Hi,

No doubt this has been asked before but I’ve used search function and couldn’t find my answer.

I just started and am struggling to calculate lot size on oil and indices based on risking 1% of my account.

Any pointers please?

Hi,

No doubt this has been asked before but I’ve used search function and couldn’t find my answer.

I just started and am struggling to calculate lot size on oil and indices based on risking 1% of my account.

Any pointers please?

I will try to answer your question with some basics that you should be able to find on Baby Pips School of Pipsology on position sizing. Let’s say you have a $1,000 account and you decide that you wish to risk no more than 1% of your account on any particular trade. 1% of $1,000 is $10. So the maximum amount you wish to lose is $10.00. Let’s say that you wish to go long the GBP against the USD, you see that the daily ATR is 50 PIPs (50/10,000 = 0.005% of the nominal exchange rate. Say it is GBP = 1.3000 USD. You want to go long for a $10 risk. So you are prepared to lose $10 for 50 PIPs. You enter long at 1.3000 with a stop loss of 50 PIPs that represents $10. So $10/50PIPs is $0.20 per PIP. You set a take profit at 1.3100 for a 2:1 reward to risk ratio, and if the pair reaches GBP1.0000 = USD1.3100, you take 100 PIPs profit, or $20.

Note I did not refer to a lot size here. You don’t need to know how much per lot you are risking - just the $ / PIP. I hope this helps to clear this up. I do not trade oil but to answer your question, the answerer would need to know if it were WTI, Brent or other.

Thanks for the reply but calculators cover currency pairs so for now I don’t need to know the long version on how to calculate.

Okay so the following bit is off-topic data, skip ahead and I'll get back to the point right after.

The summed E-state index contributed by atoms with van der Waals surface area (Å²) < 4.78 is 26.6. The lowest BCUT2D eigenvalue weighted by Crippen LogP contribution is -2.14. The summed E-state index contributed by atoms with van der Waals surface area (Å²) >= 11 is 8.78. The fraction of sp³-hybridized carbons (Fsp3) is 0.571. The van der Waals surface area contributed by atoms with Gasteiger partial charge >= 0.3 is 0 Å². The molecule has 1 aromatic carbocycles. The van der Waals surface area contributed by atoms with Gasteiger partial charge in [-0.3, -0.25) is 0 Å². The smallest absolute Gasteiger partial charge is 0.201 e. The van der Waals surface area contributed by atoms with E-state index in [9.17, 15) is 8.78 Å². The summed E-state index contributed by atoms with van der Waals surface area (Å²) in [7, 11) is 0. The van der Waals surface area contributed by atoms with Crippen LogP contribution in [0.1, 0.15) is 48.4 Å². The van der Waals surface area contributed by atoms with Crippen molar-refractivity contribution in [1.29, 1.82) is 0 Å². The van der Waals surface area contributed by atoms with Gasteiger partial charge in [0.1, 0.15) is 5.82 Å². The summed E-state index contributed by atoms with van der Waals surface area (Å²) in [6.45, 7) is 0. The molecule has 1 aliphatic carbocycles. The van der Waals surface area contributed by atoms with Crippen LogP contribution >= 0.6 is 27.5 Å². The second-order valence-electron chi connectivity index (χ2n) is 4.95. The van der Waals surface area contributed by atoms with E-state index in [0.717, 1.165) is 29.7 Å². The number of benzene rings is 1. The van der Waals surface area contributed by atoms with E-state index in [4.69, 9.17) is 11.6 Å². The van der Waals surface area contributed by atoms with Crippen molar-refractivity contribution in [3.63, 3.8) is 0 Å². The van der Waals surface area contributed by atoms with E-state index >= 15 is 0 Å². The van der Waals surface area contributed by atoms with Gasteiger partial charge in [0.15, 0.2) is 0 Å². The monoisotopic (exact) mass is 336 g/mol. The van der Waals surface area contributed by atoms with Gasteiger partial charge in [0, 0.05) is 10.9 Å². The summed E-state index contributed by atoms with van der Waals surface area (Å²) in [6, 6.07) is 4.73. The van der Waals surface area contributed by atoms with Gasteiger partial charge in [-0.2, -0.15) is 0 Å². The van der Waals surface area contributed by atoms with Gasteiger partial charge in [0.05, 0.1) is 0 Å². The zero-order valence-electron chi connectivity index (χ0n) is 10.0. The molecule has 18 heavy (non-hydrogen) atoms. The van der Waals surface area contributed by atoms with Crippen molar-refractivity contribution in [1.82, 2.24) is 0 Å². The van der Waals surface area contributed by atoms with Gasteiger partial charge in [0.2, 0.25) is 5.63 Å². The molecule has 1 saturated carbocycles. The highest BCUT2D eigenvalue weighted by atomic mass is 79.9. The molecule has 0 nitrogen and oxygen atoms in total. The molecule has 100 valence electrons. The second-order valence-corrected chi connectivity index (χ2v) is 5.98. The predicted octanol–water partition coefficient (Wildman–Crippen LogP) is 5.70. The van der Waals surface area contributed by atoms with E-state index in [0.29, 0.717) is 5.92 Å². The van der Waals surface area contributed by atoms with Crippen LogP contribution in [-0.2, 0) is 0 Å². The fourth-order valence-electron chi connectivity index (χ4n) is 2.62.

To place a trade on oil or an indice I really need to understand how to calculate lot size based on risk

Hi,

I will try again. Which oil contract, and which index do you wish to use as examples?

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Hi, the DJ30 with my broker which is I believe in n the DJI on others… that would be a great help thanks and as the others Indices are similar could apply to them.

I can calculate Oil and Gold on my risk calculator so can learn how to do it in paper later on.

Thanks

Hi Paul,

In the example linked below the DJ30 is the Dow Jones industrial average (index). The formula given is that the contract size is 1 unit. The volume is the amount you decide to risk per Dow unit (eg given is that open price is 22,092.20 and closing price is 22,159.70). A Dow unit is 1/22,092.20 of the open price. So if your volume is chosen as $1 per unit, you are risking $1 for every one point move in the Dow index. In the example, you go long at 22,092.20 with one contract, and a volume of $1 per unit. The Dow moves in your favour from 22,092.20 to 22,159.70. The difference is 67.5 units. So your profit is $67.50. If you wanted to set a stop loss to represent a $50 risk, it would be at open price MINUS 50 points, or 22,092.20 minus 50 = 22,042.20. So if the Dow moves 2% down, (98% of 22,092.20 = 21,650, you get stopped out at 22,042.20 and lose your $50. If the Dow moves up by 2%, from open of 22,092.20 to 22,534.04, it moves up by 441.84 points and you sell for a profit of 441.84 x volume per unit $1 = $441.84 profit minus spread. That is 8.8 times your stake.

I don’t know any other way around calculating from first principles. Except that most broker packages would tell you what your risk is in USD when you set a stop loss, so that may be a moot point.

By the way, I have never traded any Dow index or any other than FTSE100 and FTSE250, but I would feel confident to apply the first principles here if I wished to do so.

Good luck with DJ30 trading, just be careful not to miss a decimal point or two. It could be costly.

Thank you! That’s a great help!